2. Implement the model—Preferably using an automated tool such as IBM InfoSphere Data Architect, apply the changes made in the logical model to the physical model (the closest to your actual database).

Now you’ll need to adjust some programs, just like you did in your two-file-conversion PoC, because of the new tables that were created during the normalization phase. This won’t be the last time you’ll have to change them in this process. The next big step requires you to change them again, but it’s worth it.

In the next TechTip, I’ll start discussing the second big step of the database modernization process: moving business rules to the database.

Rafael Victoria-Pereira

Rafael Victória-Pereira has more than 20 years of IBM i experience as a programmer, analyst, and manager. Over that period, he has been an active voice in the IBM i community, encouraging and helping programmers transition to ILE and free-format RPG. Rafael has written more than 100 technical articles about topics ranging from interfaces (the topic for his first book, Flexible Input, Dazzling Output with IBM i) to modern RPG and SQL in his popular RPG Academy and SQL 101 series on mcpressonline.com and in his books Evolve Your RPG Coding and SQL for IBM i: A Database Modernization Guide. Rafael writes in an easy-to-read, practical style that is highly popular with his audience of IBM technology professionals.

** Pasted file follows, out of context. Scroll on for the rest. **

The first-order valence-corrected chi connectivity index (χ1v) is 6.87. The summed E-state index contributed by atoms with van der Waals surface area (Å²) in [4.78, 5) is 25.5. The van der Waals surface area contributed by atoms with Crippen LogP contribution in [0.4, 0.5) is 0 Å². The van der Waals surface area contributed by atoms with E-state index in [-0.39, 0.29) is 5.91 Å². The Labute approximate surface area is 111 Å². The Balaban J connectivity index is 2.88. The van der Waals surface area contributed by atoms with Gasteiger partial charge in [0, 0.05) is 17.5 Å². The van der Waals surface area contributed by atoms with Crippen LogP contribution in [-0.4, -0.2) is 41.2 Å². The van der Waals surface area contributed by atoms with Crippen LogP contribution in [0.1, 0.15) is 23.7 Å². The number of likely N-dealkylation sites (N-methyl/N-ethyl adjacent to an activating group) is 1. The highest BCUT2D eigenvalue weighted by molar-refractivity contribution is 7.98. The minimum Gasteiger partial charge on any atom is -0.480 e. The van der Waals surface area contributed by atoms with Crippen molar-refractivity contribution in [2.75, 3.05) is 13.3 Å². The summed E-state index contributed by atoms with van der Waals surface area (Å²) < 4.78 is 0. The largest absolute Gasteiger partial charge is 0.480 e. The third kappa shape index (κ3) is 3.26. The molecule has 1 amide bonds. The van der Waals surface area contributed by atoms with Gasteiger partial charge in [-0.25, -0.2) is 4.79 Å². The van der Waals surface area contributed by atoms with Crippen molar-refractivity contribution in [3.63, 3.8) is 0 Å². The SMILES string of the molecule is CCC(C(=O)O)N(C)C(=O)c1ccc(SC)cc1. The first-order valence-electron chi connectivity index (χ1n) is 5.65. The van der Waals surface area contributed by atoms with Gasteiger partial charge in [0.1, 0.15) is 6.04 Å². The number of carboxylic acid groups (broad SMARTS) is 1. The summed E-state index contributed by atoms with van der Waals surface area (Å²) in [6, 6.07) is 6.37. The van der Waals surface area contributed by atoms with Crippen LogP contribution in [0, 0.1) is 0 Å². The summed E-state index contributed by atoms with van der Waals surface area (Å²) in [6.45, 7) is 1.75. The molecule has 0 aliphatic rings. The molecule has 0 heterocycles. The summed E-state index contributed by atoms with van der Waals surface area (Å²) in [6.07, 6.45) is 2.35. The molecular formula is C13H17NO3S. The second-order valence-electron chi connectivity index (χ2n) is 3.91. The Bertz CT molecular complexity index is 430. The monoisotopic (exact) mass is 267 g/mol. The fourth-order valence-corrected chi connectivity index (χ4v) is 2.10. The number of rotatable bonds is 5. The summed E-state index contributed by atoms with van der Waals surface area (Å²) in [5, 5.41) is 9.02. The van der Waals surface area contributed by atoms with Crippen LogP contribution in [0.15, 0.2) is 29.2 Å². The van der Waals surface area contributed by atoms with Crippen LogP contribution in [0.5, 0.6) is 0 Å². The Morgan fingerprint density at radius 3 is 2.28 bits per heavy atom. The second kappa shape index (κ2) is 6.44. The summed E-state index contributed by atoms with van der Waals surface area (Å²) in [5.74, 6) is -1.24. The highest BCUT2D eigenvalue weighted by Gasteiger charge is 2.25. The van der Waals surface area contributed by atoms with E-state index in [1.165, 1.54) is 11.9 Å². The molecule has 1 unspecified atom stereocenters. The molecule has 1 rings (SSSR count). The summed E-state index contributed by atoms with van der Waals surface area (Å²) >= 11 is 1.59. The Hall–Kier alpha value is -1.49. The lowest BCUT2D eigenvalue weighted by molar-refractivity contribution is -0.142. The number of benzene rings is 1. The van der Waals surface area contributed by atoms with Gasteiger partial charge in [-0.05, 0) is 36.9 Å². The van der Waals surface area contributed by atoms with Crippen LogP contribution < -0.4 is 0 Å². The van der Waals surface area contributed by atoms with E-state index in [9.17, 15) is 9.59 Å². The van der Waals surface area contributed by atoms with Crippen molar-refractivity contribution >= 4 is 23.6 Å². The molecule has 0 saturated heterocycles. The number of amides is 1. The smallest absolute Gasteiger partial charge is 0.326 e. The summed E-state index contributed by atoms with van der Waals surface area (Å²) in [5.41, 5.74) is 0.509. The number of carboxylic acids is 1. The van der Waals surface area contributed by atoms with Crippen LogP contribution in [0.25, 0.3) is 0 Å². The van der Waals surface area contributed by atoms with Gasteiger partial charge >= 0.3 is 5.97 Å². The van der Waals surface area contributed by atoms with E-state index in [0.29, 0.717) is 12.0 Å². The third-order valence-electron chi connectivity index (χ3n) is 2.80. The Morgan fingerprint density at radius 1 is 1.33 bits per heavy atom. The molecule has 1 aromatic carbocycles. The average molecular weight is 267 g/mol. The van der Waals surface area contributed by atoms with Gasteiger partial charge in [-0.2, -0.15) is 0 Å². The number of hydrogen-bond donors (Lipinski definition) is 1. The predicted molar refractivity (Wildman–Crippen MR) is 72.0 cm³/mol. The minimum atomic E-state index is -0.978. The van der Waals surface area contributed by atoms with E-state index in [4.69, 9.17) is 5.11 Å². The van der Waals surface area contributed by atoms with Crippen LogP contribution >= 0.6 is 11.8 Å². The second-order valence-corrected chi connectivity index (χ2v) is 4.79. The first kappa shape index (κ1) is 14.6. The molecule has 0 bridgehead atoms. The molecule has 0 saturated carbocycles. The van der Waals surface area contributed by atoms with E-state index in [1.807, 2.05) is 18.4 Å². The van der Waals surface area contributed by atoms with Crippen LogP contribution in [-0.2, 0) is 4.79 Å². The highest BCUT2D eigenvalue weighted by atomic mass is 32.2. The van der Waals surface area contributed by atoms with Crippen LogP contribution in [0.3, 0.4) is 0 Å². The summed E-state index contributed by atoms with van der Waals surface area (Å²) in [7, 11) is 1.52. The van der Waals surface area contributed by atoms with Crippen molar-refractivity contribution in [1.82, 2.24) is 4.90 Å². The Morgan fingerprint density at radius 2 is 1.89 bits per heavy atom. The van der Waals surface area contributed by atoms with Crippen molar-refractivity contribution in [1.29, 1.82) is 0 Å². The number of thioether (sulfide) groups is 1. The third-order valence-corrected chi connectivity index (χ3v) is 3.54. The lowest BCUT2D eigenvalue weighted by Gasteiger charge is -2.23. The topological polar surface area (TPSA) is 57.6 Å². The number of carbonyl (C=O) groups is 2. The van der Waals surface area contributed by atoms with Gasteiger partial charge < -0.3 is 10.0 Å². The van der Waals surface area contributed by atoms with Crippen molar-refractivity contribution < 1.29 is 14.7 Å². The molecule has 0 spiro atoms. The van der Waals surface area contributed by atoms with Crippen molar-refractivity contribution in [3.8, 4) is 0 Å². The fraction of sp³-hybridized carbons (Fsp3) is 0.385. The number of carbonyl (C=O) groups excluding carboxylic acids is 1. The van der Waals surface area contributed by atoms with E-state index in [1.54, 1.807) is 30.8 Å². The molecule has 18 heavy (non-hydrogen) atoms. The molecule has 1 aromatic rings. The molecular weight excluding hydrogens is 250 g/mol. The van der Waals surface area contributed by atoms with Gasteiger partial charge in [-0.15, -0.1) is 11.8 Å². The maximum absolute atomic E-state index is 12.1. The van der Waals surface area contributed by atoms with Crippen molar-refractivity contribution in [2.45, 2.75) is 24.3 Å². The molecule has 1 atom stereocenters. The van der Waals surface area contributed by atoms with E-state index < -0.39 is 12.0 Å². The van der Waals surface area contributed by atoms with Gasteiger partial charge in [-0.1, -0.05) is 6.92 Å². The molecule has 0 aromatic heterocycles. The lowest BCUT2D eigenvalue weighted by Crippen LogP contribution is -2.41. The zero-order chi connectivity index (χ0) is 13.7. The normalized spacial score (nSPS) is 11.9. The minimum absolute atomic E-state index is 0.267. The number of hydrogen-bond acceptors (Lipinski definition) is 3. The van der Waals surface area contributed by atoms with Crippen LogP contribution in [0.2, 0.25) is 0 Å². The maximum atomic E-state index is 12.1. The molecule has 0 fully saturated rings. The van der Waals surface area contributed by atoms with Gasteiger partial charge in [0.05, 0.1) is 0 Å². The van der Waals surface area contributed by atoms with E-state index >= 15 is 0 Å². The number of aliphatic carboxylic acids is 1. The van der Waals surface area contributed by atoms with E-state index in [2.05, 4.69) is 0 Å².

Rafael is the Deputy IT Director - Infrastructures and Services at the Luis Simões Group in Portugal. His areas of expertise include programming in the IBM i native languages (RPG, CL, and DB2 SQL) and in "modern" programming languages, such as Java, C#, and Python, as well as project management and consultancy.


MC Press books written by Rafael Victória-Pereira available now on the MC Press Bookstore.

Evolve Your RPG Coding: Move from OPM to ILE...and Beyond Evolve Your RPG Coding: Move from OPM to ILE...and Beyond
Transition to modern RPG programming with this step-by-step guide through ILE and free-format RPG, SQL, and modernization techniques.
List Price $79.95

Now On Sale

Flexible Input, Dazzling Output with IBM i Flexible Input, Dazzling Output with IBM i
Uncover easier, more flexible ways to get data into your system, plus some methods for exporting and presenting the vital business data it contains.
List Price $79.95

Now On Sale

SQL for IBM i: A Database Modernization Guide SQL for IBM i: A Database Modernization Guide
Learn how to use SQL’s capabilities to modernize and enhance your IBM i database.
List Price $79.95